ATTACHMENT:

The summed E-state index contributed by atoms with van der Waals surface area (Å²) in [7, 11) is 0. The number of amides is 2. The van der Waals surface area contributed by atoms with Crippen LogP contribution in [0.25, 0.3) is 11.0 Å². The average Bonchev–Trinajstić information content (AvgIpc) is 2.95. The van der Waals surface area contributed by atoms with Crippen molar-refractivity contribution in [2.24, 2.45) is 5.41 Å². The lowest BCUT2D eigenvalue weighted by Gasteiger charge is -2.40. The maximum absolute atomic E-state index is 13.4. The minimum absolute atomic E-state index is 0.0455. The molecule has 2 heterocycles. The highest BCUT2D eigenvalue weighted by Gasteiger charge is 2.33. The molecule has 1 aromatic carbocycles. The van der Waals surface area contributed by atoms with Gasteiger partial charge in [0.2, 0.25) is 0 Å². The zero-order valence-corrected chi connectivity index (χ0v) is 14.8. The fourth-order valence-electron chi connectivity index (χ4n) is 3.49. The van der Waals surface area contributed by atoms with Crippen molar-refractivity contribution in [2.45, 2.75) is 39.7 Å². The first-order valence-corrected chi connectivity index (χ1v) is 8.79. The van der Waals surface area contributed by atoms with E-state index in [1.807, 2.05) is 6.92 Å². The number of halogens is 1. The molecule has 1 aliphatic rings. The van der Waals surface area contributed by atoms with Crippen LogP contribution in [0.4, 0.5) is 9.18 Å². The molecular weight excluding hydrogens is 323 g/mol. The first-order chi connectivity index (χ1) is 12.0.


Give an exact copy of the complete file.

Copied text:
The summed E-state index contributed by atoms with van der Waals surface area (Å²) in [7, 11) is 0. The number of amides is 2. The van der Waals surface area contributed by atoms with Crippen LogP contribution in [0.25, 0.3) is 11.0 Å². The average Bonchev–Trinajstić information content (AvgIpc) is 2.95. The van der Waals surface area contributed by atoms with Crippen molar-refractivity contribution in [2.24, 2.45) is 5.41 Å². The lowest BCUT2D eigenvalue weighted by Gasteiger charge is -2.40. The maximum absolute atomic E-state index is 13.4. The minimum absolute atomic E-state index is 0.0455. The molecule has 2 heterocycles. The highest BCUT2D eigenvalue weighted by Gasteiger charge is 2.33. The molecule has 1 aromatic carbocycles. The van der Waals surface area contributed by atoms with Gasteiger partial charge in [0.2, 0.25) is 0 Å². The zero-order valence-corrected chi connectivity index (χ0v) is 14.8. The fourth-order valence-electron chi connectivity index (χ4n) is 3.49. The van der Waals surface area contributed by atoms with Crippen molar-refractivity contribution in [2.45, 2.75) is 39.7 Å². The first-order valence-corrected chi connectivity index (χ1v) is 8.79. The van der Waals surface area contributed by atoms with E-state index in [1.807, 2.05) is 6.92 Å². The number of halogens is 1. The molecule has 1 aliphatic rings. The van der Waals surface area contributed by atoms with Crippen LogP contribution in [0.4, 0.5) is 9.18 Å². The molecular weight excluding hydrogens is 323 g/mol. The first-order chi connectivity index (χ1) is 12.0.